0
\$\begingroup\$

For example if i am going to model T flip flop using D flip flop. I am not writing the whole code of T flip flop as here it is not related to my query.

module T_ff(q,clk,clear);            
//...............   
//Instantiate the D flip flop          
D_ff dff(q,~q,clk,clear);            
endmodule  


// edge triggered D flip flop             
module D_ff(q,qbar,d,clk,clear);             
//..............                                    
endmodule   

The number of input/output ports are different in Instantiate of D flip flop (define inside the T flip flop) and in module of D flip flop. Is it fine? Can it result in error?

\$\endgroup\$
1
  • 2
    \$\begingroup\$ These are port connections not parameters. Parameters are declared with parameter or localparam. \$\endgroup\$ – pre_randomize May 10 '14 at 6:51
5
\$\begingroup\$

When using Port Order connections, the ports are connected in the order declared by the module, and any unused ports are left unconnected (Z).

Instantiating by Port Name connections helps avoid this kind of problem.

Your code is interpreted as this:

D_ff dff_instance (  
        .q     ( q     ), // first port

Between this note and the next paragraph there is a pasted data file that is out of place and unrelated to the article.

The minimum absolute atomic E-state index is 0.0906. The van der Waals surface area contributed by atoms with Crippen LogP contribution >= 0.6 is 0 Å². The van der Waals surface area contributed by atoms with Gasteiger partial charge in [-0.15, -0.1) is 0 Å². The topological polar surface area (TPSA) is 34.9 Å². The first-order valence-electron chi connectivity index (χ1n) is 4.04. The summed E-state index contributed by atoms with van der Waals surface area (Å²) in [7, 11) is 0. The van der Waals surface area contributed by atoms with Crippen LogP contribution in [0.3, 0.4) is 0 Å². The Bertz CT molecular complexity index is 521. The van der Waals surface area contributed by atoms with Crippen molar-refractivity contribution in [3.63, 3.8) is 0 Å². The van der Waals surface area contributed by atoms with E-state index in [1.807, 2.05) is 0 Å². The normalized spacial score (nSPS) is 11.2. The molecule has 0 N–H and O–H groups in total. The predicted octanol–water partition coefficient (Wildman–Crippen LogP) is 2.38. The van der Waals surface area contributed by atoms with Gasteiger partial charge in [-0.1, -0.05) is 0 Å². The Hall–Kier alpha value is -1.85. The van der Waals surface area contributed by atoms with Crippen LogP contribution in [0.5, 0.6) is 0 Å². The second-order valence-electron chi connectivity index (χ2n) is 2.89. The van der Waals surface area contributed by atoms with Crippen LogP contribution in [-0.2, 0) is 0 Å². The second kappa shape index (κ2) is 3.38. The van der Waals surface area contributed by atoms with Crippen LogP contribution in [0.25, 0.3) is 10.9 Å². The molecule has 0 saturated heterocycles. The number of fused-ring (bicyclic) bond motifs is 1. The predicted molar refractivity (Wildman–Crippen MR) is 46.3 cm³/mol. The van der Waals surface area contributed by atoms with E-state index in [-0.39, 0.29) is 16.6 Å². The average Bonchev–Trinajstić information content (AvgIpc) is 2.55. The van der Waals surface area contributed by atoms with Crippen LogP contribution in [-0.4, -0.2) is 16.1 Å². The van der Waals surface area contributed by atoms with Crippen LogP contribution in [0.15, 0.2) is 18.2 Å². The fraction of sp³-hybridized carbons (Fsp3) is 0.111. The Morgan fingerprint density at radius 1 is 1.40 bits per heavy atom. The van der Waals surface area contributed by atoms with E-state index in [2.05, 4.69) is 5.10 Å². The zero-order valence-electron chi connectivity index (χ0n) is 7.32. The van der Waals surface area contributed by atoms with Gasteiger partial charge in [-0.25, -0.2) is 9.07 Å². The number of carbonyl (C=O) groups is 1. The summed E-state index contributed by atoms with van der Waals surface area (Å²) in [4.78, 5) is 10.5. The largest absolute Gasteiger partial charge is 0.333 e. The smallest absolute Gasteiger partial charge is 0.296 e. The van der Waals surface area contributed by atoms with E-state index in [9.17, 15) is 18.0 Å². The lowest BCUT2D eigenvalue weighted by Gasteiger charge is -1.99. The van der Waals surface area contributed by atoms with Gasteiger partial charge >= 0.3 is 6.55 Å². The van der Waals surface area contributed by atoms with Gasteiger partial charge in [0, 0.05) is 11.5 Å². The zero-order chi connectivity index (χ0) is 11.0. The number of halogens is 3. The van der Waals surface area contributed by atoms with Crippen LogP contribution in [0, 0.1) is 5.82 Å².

.qbar  ( ~q    ), // second port
        .d     ( clk   ), // third port
        .clk   ( clear ), // fourth port
        .clear ( 1'bZ  )  // fitfh port has no connection
    );

Clearly what you intended was this:

D_ff dff_instance (  
        .q     ( q     ),
        .qbar  (       ),  // unconnected output
        .d     ( ~q    ),  // toggle by driving dff_instance.d input from ~q
        .clk   ( clk   ),
        .clear ( clear )
    );

If you are using an older verilog compiler that does not support Port Name connections, skip the unused port by two commas:

D_ff dff_instance ( q, , ~q , clk, clear); // qbar output port is unconnected

The Port Name connection style does require more typing, but makes the code easier for a person to read and understand, and more robust against connection errors.

\$\endgroup\$
2
  • \$\begingroup\$ Just at a curiosity, what older verilog compiler does not support port name connections? It would have to be before the first IEEE verilog standard or it will be non-compliant with IEEE 1364-1995 § 12.3.4 Connecting module ports by name. \$\endgroup\$ – Greg May 12 '14 at 17:10
  • \$\begingroup\$ You're right, any modern verilog compiler should accept connecting ports by name. Sometimes student example code uses port order connections, which isn't as clear in my opinion. As soon as I learned how to enable Xilinx ISE 12 to use Verilog-2001, I started coding this way and haven't looked back. \$\endgroup\$ – MarkU May 13 '14 at 3:25

Your Answer

By clicking “Post Your Answer”, you agree to our terms of service, privacy policy and cookie policy

Not the answer you're looking for? Browse other questions tagged or ask your own question.